1660s, "of or pertaining to the Daci, an ancient barbarian people, or their land, which was conquered by Trajan in 104 C.E. and made a Roman province, Dacia, corresponding roughly to modern Romania. From Latin Daci, from Greek Dakoi. As a noun from 1776.
polyethylene terephthalate used as a textile fabric, 1951, proprietary name coined by E.I. du Pont de Nemours & Co.; an invented word of no etymology, on the model of nylon, etc.
metrical foot, late 14c., from Latin dactylus, from Greek daktylos, a unit of measure (a finger-breadth), also "a fruit of the date tree, a date," literally "finger" (also "toe"), a word of unknown origin. The metrical use (a long syllable followed by two short ones) is by analogy with the three joints of a finger. In English versification it refers to an accented syllable followed by two unaccented. The "date" sense also sometimes was used in early Modern English.
"constituting or equivalent to a dactyl; composed of dactyls," 1580s, from Latin dactylicus, from Greek daktylikos "pertaining to a dactyl," from daktylos (see dactyl).
"a fingerprint," 1913, from Latinized form of Greek daktylos "finger" (a word of unknown origin) + -gram.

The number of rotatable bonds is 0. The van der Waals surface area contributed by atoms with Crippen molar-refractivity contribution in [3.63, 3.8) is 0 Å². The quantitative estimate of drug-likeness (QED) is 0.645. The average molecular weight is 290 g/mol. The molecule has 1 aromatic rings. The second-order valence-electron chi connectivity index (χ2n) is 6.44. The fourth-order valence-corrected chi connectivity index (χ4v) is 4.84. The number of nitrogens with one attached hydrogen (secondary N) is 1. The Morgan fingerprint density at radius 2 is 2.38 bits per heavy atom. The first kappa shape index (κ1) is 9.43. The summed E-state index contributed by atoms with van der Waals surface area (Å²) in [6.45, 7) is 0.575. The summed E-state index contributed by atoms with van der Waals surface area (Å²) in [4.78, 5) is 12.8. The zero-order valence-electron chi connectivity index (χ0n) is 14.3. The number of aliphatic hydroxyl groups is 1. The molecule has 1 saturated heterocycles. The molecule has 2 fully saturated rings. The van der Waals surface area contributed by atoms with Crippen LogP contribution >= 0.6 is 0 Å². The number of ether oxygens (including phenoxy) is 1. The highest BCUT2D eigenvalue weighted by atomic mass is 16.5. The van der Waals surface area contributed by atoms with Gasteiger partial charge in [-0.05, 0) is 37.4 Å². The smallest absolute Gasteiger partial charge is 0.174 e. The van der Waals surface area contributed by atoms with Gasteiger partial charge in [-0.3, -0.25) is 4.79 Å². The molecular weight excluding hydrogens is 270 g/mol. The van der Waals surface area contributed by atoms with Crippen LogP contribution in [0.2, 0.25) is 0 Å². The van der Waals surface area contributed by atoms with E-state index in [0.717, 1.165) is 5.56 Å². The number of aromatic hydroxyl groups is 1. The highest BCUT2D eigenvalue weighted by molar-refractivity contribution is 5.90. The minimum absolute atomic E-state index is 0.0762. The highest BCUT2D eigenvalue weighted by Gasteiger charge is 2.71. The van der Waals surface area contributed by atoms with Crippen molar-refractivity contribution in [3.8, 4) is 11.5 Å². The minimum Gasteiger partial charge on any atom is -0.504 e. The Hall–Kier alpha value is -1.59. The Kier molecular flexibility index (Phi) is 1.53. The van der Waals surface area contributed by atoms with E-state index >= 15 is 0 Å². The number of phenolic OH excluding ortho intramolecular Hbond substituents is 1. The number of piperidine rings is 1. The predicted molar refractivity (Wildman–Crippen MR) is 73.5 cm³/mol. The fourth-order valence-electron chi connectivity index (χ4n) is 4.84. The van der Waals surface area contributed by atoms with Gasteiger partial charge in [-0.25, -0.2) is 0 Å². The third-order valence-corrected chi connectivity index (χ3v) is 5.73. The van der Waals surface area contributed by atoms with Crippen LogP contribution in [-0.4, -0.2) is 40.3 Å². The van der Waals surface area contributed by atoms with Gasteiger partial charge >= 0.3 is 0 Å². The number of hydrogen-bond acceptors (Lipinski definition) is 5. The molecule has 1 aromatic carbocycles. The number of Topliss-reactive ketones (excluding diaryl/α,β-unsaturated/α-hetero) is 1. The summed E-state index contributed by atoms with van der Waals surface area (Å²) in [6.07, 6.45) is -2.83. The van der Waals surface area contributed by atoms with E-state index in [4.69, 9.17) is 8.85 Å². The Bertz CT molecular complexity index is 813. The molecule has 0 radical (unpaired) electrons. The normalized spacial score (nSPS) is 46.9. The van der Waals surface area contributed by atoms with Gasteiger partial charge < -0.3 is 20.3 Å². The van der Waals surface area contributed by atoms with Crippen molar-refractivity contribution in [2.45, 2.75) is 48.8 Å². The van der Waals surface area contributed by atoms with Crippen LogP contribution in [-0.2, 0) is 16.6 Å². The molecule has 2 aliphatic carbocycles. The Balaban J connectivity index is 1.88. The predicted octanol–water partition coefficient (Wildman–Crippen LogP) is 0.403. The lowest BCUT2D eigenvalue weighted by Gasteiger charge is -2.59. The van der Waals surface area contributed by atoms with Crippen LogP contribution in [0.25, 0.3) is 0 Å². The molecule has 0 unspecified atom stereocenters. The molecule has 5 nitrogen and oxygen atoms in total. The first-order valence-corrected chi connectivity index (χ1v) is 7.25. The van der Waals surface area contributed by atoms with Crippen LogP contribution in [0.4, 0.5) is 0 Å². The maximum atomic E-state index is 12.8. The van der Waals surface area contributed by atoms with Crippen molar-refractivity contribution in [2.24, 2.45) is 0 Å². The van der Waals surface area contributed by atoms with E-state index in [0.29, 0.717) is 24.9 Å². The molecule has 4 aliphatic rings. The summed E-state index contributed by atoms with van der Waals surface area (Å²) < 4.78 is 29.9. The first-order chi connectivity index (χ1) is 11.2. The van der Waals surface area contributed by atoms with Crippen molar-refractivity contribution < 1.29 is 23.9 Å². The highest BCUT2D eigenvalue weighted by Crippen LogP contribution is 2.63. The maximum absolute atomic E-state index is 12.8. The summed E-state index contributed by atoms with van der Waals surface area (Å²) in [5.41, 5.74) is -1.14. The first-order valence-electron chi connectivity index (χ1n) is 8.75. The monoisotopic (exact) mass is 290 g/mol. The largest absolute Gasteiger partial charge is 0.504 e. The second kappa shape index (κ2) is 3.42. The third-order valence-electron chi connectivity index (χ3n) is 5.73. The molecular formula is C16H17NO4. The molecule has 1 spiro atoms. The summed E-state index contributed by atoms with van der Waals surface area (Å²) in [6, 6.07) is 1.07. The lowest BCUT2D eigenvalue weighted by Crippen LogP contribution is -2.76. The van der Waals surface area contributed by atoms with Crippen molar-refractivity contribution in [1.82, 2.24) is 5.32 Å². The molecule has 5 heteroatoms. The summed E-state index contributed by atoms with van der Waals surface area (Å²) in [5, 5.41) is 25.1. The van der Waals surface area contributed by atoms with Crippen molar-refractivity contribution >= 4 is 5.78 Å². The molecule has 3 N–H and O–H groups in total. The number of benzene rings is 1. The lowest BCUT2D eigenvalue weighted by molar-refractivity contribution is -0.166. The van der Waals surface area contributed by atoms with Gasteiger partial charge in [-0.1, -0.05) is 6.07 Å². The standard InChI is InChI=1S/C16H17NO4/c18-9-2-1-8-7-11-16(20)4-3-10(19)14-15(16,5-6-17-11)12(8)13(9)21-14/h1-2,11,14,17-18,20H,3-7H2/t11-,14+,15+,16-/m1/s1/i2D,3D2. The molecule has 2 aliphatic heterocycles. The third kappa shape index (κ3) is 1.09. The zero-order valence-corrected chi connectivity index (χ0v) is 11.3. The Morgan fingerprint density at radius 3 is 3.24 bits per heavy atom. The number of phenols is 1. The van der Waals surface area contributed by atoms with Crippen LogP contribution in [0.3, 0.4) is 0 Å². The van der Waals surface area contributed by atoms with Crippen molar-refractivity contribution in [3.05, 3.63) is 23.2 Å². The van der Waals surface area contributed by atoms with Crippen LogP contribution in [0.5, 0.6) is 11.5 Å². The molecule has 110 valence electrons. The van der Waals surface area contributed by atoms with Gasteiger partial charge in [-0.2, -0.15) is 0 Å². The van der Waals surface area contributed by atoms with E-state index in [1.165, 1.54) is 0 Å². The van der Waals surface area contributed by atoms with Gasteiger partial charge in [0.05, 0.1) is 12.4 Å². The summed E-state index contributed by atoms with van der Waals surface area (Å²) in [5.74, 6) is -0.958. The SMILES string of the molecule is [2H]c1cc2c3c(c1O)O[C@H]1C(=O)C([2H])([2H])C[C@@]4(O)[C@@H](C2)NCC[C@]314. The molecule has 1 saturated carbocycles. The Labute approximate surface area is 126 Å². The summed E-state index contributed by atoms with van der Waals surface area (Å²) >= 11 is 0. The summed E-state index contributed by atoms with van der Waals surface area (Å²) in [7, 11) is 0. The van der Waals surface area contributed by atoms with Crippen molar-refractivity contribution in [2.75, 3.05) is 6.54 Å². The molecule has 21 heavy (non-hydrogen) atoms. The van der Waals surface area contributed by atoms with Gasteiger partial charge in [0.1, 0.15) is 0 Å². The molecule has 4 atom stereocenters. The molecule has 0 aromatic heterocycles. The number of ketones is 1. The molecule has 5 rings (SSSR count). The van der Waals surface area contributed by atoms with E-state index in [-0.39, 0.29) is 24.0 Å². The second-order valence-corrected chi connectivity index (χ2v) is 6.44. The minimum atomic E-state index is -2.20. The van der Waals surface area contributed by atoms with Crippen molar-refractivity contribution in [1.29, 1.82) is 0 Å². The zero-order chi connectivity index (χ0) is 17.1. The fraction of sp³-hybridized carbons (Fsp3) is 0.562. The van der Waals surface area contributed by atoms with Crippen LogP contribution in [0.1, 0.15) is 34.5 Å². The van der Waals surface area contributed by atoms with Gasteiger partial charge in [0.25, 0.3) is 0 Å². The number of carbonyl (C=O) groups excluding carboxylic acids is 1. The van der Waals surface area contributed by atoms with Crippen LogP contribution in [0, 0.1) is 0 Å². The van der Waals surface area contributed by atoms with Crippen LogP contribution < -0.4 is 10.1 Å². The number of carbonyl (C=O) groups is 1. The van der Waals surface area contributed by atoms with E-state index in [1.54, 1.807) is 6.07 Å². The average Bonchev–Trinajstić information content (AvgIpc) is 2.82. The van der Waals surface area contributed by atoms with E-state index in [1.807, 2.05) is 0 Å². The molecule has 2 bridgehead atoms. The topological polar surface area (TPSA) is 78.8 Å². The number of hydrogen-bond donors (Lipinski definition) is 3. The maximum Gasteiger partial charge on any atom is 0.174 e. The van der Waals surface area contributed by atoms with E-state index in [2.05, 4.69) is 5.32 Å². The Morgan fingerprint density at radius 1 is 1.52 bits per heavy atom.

by 1844 as "the science of study of finger-rings," with -graphy + Latinized form of Greek daktylios "a finger ring," from daktylos "finger," which is of unknown origin. From 1884 as "finger-spelling," which earlier had been dactylology (1650s). Related: Dactylographer; dactylographic.
"a father, papa," recorded from c. 1500, but probably much older, from child's speech, nearly universal and probably prehistoric (compare Welsh tad, Irish daid, Lithuanian tėtė, Sanskrit tatah, Czech tata, Latin tata "father," Greek tata, used by youths to their elders). Compare papa.
1920, from French dada "hobbyhorse," child's nonsense word, selected 1916 by Romanian poet Tristan Tzara (1896-1963), leader of the movement, for its resemblance to meaningless babble.
Freedom: DADA DADA DADA, the howl of clashing colors, the intertwining of all contradictions, grotesqueries, trivialities: LIFE. [T. Tzara, "Dada Manifesto," 1918]
Related: Dadaist; Dadaism.
Daddy-long-legs is from 1814 in Britain as "crane-fly," a slender, long-legged summer fly. In the U.S., it was used by 1865 as the word for a spider-like arachnid with a small round body and very long, slender legs.
A superstition obtains among our cow-boys that if a cow be lost, its whereabouts may be learned by inquiring of the Daddy-Long-legs (Phalangium), which points out the direction of the lost animal with one of its fore legs. [Frank Cowan, "Curious Facts in the History of Insects, Including Spiders and Scorpions," Philadelphia, 1865]